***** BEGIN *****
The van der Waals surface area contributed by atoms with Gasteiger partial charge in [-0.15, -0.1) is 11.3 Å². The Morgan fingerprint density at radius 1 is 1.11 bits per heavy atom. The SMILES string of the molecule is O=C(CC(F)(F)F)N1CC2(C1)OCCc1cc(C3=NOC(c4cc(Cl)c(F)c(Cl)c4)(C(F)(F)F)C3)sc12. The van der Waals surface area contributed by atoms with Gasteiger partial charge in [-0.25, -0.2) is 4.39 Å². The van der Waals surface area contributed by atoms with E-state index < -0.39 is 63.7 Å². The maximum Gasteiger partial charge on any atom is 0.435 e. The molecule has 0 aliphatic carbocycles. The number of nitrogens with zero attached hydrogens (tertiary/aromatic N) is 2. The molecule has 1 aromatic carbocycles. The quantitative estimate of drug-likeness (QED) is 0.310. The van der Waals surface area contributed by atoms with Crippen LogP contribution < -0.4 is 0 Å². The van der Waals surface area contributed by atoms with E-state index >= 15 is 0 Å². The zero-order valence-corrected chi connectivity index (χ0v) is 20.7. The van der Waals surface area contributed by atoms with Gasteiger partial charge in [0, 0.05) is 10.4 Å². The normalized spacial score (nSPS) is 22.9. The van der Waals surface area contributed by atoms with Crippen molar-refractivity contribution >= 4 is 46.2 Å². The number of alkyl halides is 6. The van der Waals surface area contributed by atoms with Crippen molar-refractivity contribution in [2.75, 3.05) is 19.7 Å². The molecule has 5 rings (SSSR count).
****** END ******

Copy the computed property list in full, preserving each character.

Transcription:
The van der Waals surface area contributed by atoms with Gasteiger partial charge in [-0.15, -0.1) is 11.3 Å². The Morgan fingerprint density at radius 1 is 1.11 bits per heavy atom. The SMILES string of the molecule is O=C(CC(F)(F)F)N1CC2(C1)OCCc1cc(C3=NOC(c4cc(Cl)c(F)c(Cl)c4)(C(F)(F)F)C3)sc12. The van der Waals surface area contributed by atoms with Gasteiger partial charge in [-0.25, -0.2) is 4.39 Å². The van der Waals surface area contributed by atoms with E-state index < -0.39 is 63.7 Å². The maximum Gasteiger partial charge on any atom is 0.435 e. The molecule has 0 aliphatic carbocycles. The number of nitrogens with zero attached hydrogens (tertiary/aromatic N) is 2. The molecule has 1 aromatic carbocycles. The quantitative estimate of drug-likeness (QED) is 0.310. The van der Waals surface area contributed by atoms with Crippen LogP contribution < -0.4 is 0 Å². The van der Waals surface area contributed by atoms with E-state index >= 15 is 0 Å². The zero-order valence-corrected chi connectivity index (χ0v) is 20.7. The van der Waals surface area contributed by atoms with Gasteiger partial charge in [0, 0.05) is 10.4 Å². The normalized spacial score (nSPS) is 22.9. The van der Waals surface area contributed by atoms with Crippen molar-refractivity contribution >= 4 is 46.2 Å². The number of alkyl halides is 6. The van der Waals surface area contributed by atoms with Crippen molar-refractivity contribution in [2.75, 3.05) is 19.7 Å². The molecule has 5 rings (SSSR count).